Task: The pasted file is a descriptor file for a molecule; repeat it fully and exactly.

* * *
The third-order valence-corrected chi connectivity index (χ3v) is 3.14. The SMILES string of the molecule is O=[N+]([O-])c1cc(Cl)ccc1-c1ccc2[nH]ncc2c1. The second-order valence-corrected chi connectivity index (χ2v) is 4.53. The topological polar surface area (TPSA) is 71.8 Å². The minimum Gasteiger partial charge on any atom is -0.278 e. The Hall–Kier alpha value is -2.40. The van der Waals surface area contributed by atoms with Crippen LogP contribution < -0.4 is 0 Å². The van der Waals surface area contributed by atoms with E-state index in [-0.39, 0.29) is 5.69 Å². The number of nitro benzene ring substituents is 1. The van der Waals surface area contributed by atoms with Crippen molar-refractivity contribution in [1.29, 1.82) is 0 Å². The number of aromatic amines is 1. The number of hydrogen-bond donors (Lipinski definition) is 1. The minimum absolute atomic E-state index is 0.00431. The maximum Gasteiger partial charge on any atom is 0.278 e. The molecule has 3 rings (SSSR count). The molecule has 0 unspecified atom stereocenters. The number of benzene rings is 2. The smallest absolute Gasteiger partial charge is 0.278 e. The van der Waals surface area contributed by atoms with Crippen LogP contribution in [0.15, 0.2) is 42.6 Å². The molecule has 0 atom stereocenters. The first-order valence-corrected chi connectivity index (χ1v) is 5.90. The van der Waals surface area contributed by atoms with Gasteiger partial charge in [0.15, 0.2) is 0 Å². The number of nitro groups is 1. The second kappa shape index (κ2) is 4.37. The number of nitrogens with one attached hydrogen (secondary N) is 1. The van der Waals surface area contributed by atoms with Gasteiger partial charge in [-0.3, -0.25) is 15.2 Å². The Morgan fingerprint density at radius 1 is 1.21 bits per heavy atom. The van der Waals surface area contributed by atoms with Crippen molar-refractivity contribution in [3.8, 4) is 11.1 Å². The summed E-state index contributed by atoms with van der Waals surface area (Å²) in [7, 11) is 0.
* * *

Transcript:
The third-order valence-corrected chi connectivity index (χ3v) is 3.14. The SMILES string of the molecule is O=[N+]([O-])c1cc(Cl)ccc1-c1ccc2[nH]ncc2c1. The second-order valence-corrected chi connectivity index (χ2v) is 4.53. The topological polar surface area (TPSA) is 71.8 Å². The minimum Gasteiger partial charge on any atom is -0.278 e. The Hall–Kier alpha value is -2.40. The van der Waals surface area contributed by atoms with Crippen LogP contribution < -0.4 is 0 Å². The van der Waals surface area contributed by atoms with E-state index in [-0.39, 0.29) is 5.69 Å². The number of nitro benzene ring substituents is 1. The van der Waals surface area contributed by atoms with Crippen molar-refractivity contribution in [1.29, 1.82) is 0 Å². The number of aromatic amines is 1. The number of hydrogen-bond donors (Lipinski definition) is 1. The minimum absolute atomic E-state index is 0.00431. The maximum Gasteiger partial charge on any atom is 0.278 e. The molecule has 3 rings (SSSR count). The molecule has 0 unspecified atom stereocenters. The number of benzene rings is 2. The smallest absolute Gasteiger partial charge is 0.278 e. The van der Waals surface area contributed by atoms with Crippen LogP contribution in [0.15, 0.2) is 42.6 Å². The molecule has 0 atom stereocenters. The first-order valence-corrected chi connectivity index (χ1v) is 5.90. The van der Waals surface area contributed by atoms with Gasteiger partial charge in [0.15, 0.2) is 0 Å². The number of nitro groups is 1. The second kappa shape index (κ2) is 4.37. The number of nitrogens with one attached hydrogen (secondary N) is 1. The van der Waals surface area contributed by atoms with Gasteiger partial charge in [-0.3, -0.25) is 15.2 Å². The Morgan fingerprint density at radius 1 is 1.21 bits per heavy atom. The van der Waals surface area contributed by atoms with Crippen molar-refractivity contribution in [3.8, 4) is 11.1 Å². The summed E-state index contributed by atoms with van der Waals surface area (Å²) in [7, 11) is 0.